Causa, Peru's version of mashed potato

Causa, Peru’s sophisticated & scrumptious version of mashed potato

Anticucho by Chef Percy at the Embassy of Peru in Tokyo

For Hot Starters, popular preferences are Anticuchos (grilled skewered beef hearts) served with boiled potato, corn and chili sauces; Rocotto Relleno (chili red bell pepper stuffed with ground meat and topped with melted Queso Andino -Andean cheese) and Papa Rellena (meat stuffed mashed potato and deep fried like croquettes). During the long coastal winter (Fall, Winter and Spring all rolled in to one grey foggy cold season), savory soups such as Chupe de Camarones (Cray fish chowder), Sopa a la Criolla (angel hair soup in chili broth with ground meat) and Caldo de Gallina (chicken soup) are the favorites.

Arroz con Pollo at Miraflores Restaurant in Shibuya, Tokyo

Top main courses, are Aji de Gallina (shredded chicken in creamy yellow chili sauce), Seco de Pollo or Cabrito (chicken or baby goat meat in coriander green sauce) usually accompanied by Frijoles (boiled beans, almost pureed) and its variation, Arroz con Pollo o Pato (chicken or duck rice cooked in coriander sauce), Asado (beef stewed in tomato, chilies and red wine), Lomo Saltado (beef tenderloin tips sautéed in onions, tomatoes and chilies, with a dash of Chinese influenced-soy sauce). Carapulcra (dried potatoes in tomato-chili sauce), Cau cau (boiled tender tripe cooked in yellow chili sauce with chopped Huacatay-Andean mint herbs) and Olluquito con charqui (root veggie with bits of alpaca jerky).

Classic Peruvian desserts by Chef Percy: Mazamorra Morada, Arroz con leche & Alfajores

Delectable dessert choices are Suspiro a la Limeña (condensed milk, butter and cream pudding), Arroz con Leche (Rice porridge with milk, cinnamon & clove-pictured right), Mazamorra Morada (purple corn pudding with pineapple and prunes), Picarrones (sweet potato and pumpkin paste formed in rings, deep fried similar to doughnuts and served with syrup or honey), Alfajores, Peruvian pastry with manjar-caramel, Milhojas, layered pastry crisps also with manjar and the classic ice creams in a variety of indigenous flavors – Lucuma, Chirimoya, Guanabana, Coca, Purple Corn or Algarrobina.

Suspiro a la Limeña

Suspiro a la Limeña

In Lima, relish the most authentic and excellent Comida Criolla at Restaurante Jose Antonio in San Isidro, Señorio de Sulco in Miraflores fronting the Pacific Ocean, Manos Morenas in the bohemian district of Barranco and  Gaston formerly, Casa Hacienda Moreyra, an impressive hacienda house in San Isidro. Then, there’s the touristy Rosa Nautica is famed for its unique setting right on the ocean, however, lately inclined for groups and events. Cafés like Mango’s and Café-café in Larco Mar Mall also serve superb Comida Criolla.

With Peruvian Top Chefs- Toshiro Konishi, the NOBU & Miguel Schiaffino

 

In Tokyo, Japan, Miraflores serves authentic Peruvian cuisine with branches in Shibuya & Daikanyama, while NOBU in Tokyo, co-owned by Robert de Niro, serves Nikkei dishes, Japanese with a touch of Peru in some of its entries such as Tiradito and Anticucho. New kids on the Harajuku block include Bepocah, and in Tokyo Midtown area, Nazca.

 

 

Travel to Peru and savor exquisite world class Peruvian cuisine in our Dream Trip to Peru by Inkaterra. For more information and bookings, visit our Society for Sustainable Tourism & Development Inc. website or contact SSTDI.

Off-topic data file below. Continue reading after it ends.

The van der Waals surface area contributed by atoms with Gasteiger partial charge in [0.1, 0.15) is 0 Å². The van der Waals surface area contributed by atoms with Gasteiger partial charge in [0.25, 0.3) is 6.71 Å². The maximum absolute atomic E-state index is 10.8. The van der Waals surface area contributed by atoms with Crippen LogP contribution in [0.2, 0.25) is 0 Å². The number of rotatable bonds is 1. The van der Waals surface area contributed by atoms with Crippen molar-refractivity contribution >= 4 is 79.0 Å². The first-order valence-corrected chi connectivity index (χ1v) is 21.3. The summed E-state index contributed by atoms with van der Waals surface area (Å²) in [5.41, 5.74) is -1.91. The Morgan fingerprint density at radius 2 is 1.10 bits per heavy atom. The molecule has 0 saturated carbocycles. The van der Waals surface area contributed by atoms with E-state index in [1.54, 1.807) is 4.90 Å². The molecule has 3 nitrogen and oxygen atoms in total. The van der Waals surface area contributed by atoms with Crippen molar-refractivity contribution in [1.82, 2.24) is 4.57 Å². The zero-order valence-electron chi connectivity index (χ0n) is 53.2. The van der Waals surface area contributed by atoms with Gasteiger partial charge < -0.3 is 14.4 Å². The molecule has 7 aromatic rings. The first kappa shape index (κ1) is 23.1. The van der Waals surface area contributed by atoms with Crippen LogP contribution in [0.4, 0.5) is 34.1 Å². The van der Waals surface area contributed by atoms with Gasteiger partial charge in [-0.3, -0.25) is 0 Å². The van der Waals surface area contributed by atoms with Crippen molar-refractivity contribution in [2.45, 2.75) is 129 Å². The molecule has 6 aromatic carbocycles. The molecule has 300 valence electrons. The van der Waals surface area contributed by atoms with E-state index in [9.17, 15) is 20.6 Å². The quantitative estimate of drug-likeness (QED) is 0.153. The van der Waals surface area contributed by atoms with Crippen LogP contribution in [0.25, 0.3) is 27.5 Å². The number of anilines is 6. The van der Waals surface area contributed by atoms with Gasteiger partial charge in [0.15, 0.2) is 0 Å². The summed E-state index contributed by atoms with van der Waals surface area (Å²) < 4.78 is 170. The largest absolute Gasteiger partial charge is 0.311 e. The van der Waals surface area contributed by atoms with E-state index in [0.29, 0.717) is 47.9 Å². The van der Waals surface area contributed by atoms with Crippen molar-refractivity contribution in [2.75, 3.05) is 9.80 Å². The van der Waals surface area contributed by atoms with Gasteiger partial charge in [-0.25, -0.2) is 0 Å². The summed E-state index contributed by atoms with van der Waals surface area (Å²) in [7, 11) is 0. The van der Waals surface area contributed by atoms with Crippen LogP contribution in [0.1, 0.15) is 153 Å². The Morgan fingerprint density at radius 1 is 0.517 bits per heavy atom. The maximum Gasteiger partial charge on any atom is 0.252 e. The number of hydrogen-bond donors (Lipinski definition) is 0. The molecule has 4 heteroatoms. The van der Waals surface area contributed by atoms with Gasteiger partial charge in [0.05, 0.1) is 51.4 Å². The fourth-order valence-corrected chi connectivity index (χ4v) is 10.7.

Peruphernalia -your travel essentials to Peru

Posted in Cuisine & Dining, Cultural Scenes, Responsible Travel, Travel with tags , , , , on July 6, 2010 by Sustainability Guru
 

My personal compilation of useful information and guide before you travel to Peru…Travel tips and fast FAQs about Peru.

 
Hanging out with chismositas in Huascaran

Hanging out with chismositas in Huascaran

Peru is often called the quintessential South American destination evoking images of Andean mountains, fabled lost cities, panpipe players, llamas and, of course, the ever-fashionable and functional poncho.

-Blue List, Lonely Planet

Coastal Peru's version of the Poncho

Coastal Peru’s version of the Poncho

If Peru didn’t exist, travel guide books would have to invent it. It’s a land of lost cities and ancient ruins, brooding Andean peaks, dense jungles, quaint cities, festivals con-celebrating Roman Catholic masses with mysterious Incan rites. It’s like a whole world in a snow dome.- from the Travel Book.

 

 
 
Peruvian Marinera dancers

Peruvian Marinera dancers

 
 
Rich with majestic natural beauty, gracious people, and the legacy of a great ancient civilization, Peru is a country that touches the soul.
 
 
 
Mystical Machu Picchu Citadel at dusk

Mystical Machu Picchu Citadel at dusk

 
 

 

When planning to travel to Peru, in order to fully capture its magic and mystique, you need to understand what to expect. I have compiled important information for your visit to Peru and how to organize for your journey. Please read this as you get ready for what will be one of the most amazing trips of your life.

 
 

PERU Fast FAQs(Frequently Asked Questions)

 

Acclimatization

Acclimatization is the process of the body adjusting to the decreased availability of oxygen at high altitudes. Considering varying altitudes of destinations in Peru, travelers must try to go first to the lower ones before ascending to higher altitude cities. It is a slow process that could take place over a couple of days. Given enough time, your body will adapt to the decrease in oxygen at a specific altitude.